Solute geochemistry of the Snake River plain regional aquifer system, Idaho and eastern Oregon

Professional Paper 1408-D




Four geochemical approaches were used to determine chemical reactions controlling solute concentrations in the Snake River Plain regional aquifer system: (1) calculation of a solute balance within the aquifer, (2) identification of weathered products in the aquifer frame- work, (3) comparison of thermodynamic mineral saturation indices with plausible solute reactions, and (4) comparison of stable-isotope ratios of the solutes with those in the aquifer framework. Solutes in the geo- thermal groundwater system underlying the main aquifer were examined by calculating thermodynamic mineral saturation indices, stable-isotope ratios, geothermometry, and radiocarbon dating. Water budgets, hydrologic arguments, and isotopic analyses for the eastern Snake River Plain aquifer system demonstrate that most, if not all, water is of local meteoric and not juvenile or formation origin. Thus, the solutes must also originate within the basin. Solute balance, isotopic, mineralogic, and thermodynamic arguments suggest that about 20 per- cent of the solutes leaving the basin are derived from reactions with rocks forming the aquifer framework. Most of the remaining solutes are introduced from tributary drainage basins. Mass-balance calculations, thermodynamic arguments, and petro- graphic observations indicate that calcite and silica are precipitated in the aquifer. Petrographic evidence and thermodynamic arguments sug- gest that olivine, pyroxene, plagioclase, pyrite, and anhydrite are being weathered from the aquifer framework. Large amounts of sodium, chloride, and sulfate, relative to their concentration in the igneous rock, are being removed from the aquifer. Release of fluids from inclusions in the igneous rocks and initial flushing of grain boundaries and pores of detrital marine sediments in interbeds are believed to be a major source of these solutes. Identification and quantification of reactions controlling solute concentrations in ground water in the eastern plain indicate that the aquifer is not a large mixing vessel that simply stores and transmits water and solutes but is undergoing diagenesis and is both a source and a sink for solutes. Evaluation of solute concentrations and stable-isotope ratios of hydrogen, oxygen, carbon, and sulfur along groundwater flowpaths that transect irrigated areas suggests that irrigation water may have altered solute concentrations and isotope ratios in the eastern Snake River Plain aquifer system. The changes, however, have been small because of the similarity of solute concentrations and ratios in applied irrigation water and in native ground water, and because of rapid movement and large dispersivity of the aquifer. Reactions controlling solutes in the western Snake River basin are believed to be similar to those in the eastern basin but, because of dif- ferent hydrologic conditions, a definitive analysis could not be made. The regional geothermal system that underlies the Snake River Plain contains total dissolved solids similar to those in the overlying Snake River Plain aquifer system but contains higher concentrations of sodium, bicarbonate, silica, fluoride, sulfate, chloride, arsenic, boron, and lithium, and lower concentrations of calcium, magnesium, and hydrogen. These solutes are believed to be derived from reactions similar to those in the Snake River Plain aquifer system, except that ion exchange and hydrol- ysis play a role in controlling solute concentrations in the geothermal system. Geothermometry calculations of selected ground-water samples from known geothermal areas throughout the basin suggest that the geother- mal system is large in areal extent but has relatively low temperatures. Approximately half of the silica-quartz calculated water temperatures are greater than 90 °C. Radiocarbon dating of geothermal water in the Salmon Falls and Bruneau-Grand View areas in the south central part of the Snake River basin suggests that residence time of the geother- mal water is about 17,700 years.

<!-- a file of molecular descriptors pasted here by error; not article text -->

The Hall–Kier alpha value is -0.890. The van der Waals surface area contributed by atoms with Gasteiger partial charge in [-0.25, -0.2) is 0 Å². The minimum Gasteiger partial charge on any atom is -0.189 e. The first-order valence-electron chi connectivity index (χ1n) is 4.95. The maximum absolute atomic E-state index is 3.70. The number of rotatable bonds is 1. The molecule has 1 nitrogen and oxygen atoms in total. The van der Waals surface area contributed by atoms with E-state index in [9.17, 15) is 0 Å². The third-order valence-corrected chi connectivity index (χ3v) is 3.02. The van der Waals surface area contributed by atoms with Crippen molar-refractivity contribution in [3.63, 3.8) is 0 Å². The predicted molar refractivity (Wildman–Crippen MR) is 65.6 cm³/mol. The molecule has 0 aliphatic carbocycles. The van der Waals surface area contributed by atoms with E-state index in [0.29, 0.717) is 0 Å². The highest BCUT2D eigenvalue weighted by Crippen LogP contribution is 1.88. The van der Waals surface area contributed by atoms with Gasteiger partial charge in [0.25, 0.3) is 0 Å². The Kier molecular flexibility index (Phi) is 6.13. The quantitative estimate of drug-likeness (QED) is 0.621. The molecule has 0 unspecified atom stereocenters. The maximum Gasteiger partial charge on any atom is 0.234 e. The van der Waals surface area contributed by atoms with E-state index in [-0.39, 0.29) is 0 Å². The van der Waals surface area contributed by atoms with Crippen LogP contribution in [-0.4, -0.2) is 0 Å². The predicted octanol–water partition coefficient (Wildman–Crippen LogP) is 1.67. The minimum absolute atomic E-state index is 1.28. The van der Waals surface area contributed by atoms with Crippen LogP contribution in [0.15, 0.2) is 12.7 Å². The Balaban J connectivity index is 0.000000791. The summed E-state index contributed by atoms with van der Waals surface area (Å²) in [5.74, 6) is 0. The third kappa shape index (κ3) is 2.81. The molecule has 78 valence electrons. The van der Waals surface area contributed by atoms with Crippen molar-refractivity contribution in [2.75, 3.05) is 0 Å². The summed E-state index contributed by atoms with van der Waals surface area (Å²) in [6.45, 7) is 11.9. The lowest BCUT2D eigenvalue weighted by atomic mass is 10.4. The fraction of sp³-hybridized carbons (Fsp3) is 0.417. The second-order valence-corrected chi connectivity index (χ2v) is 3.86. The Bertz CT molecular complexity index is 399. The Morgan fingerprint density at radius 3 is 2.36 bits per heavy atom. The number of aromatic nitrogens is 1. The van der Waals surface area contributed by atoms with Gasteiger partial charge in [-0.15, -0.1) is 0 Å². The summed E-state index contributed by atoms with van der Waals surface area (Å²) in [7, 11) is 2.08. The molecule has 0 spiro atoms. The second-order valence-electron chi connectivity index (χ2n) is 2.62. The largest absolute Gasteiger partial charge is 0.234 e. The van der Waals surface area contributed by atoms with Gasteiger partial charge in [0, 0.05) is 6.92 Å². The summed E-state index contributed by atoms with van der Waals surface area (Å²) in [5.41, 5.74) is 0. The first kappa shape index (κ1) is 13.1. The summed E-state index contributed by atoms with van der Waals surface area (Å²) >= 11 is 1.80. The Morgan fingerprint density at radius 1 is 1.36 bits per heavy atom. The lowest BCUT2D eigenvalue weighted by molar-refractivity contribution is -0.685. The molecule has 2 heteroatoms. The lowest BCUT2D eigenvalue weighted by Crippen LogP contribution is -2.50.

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Additional Publication Details

Publication type:
Publication Subtype:
USGS Numbered Series
Solute geochemistry of the Snake River plain regional aquifer system, Idaho and eastern Oregon
Series title:
Professional Paper
Series number:
Year Published:
U.S. Government Printing Office
Contributing office(s):
Idaho Water Science Center
vi, 79 p.
Number of Pages:
United States
Other Geospatial:
Snake River Plain